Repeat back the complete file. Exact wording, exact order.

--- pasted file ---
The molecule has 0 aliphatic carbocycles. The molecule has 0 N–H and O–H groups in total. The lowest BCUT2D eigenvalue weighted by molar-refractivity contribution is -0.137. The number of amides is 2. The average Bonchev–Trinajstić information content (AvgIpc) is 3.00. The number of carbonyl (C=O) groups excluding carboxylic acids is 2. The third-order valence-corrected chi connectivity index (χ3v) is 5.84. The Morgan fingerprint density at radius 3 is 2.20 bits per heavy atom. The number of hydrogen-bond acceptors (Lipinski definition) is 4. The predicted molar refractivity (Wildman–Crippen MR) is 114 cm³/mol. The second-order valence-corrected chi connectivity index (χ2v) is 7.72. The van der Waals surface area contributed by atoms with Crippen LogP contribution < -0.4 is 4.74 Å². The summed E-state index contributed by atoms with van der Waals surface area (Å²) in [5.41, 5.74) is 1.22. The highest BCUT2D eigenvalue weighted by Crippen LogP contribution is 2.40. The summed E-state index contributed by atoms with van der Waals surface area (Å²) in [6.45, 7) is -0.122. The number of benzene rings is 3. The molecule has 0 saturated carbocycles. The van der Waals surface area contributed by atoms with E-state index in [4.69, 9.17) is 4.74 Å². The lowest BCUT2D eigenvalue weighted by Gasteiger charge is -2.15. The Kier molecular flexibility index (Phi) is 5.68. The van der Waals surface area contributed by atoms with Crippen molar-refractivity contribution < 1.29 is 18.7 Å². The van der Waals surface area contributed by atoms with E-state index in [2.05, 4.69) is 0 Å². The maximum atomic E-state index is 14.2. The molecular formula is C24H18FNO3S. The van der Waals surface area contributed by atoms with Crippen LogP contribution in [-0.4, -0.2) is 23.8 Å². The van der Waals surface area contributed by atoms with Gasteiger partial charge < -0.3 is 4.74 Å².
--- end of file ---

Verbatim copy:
The molecule has 0 aliphatic carbocycles. The molecule has 0 N–H and O–H groups in total. The lowest BCUT2D eigenvalue weighted by molar-refractivity contribution is -0.137. The number of amides is 2. The average Bonchev–Trinajstić information content (AvgIpc) is 3.00. The number of carbonyl (C=O) groups excluding carboxylic acids is 2. The third-order valence-corrected chi connectivity index (χ3v) is 5.84. The Morgan fingerprint density at radius 3 is 2.20 bits per heavy atom. The number of hydrogen-bond acceptors (Lipinski definition) is 4. The predicted molar refractivity (Wildman–Crippen MR) is 114 cm³/mol. The second-order valence-corrected chi connectivity index (χ2v) is 7.72. The van der Waals surface area contributed by atoms with Crippen LogP contribution < -0.4 is 4.74 Å². The summed E-state index contributed by atoms with van der Waals surface area (Å²) in [5.41, 5.74) is 1.22. The highest BCUT2D eigenvalue weighted by Crippen LogP contribution is 2.40. The summed E-state index contributed by atoms with van der Waals surface area (Å²) in [6.45, 7) is -0.122. The number of benzene rings is 3. The molecule has 0 saturated carbocycles. The van der Waals surface area contributed by atoms with E-state index in [4.69, 9.17) is 4.74 Å². The lowest BCUT2D eigenvalue weighted by Gasteiger charge is -2.15. The Kier molecular flexibility index (Phi) is 5.68. The van der Waals surface area contributed by atoms with Crippen molar-refractivity contribution < 1.29 is 18.7 Å². The van der Waals surface area contributed by atoms with E-state index in [2.05, 4.69) is 0 Å². The maximum atomic E-state index is 14.2. The molecular formula is C24H18FNO3S. The van der Waals surface area contributed by atoms with Crippen LogP contribution in [-0.4, -0.2) is 23.8 Å². The van der Waals surface area contributed by atoms with Gasteiger partial charge < -0.3 is 4.74 Å².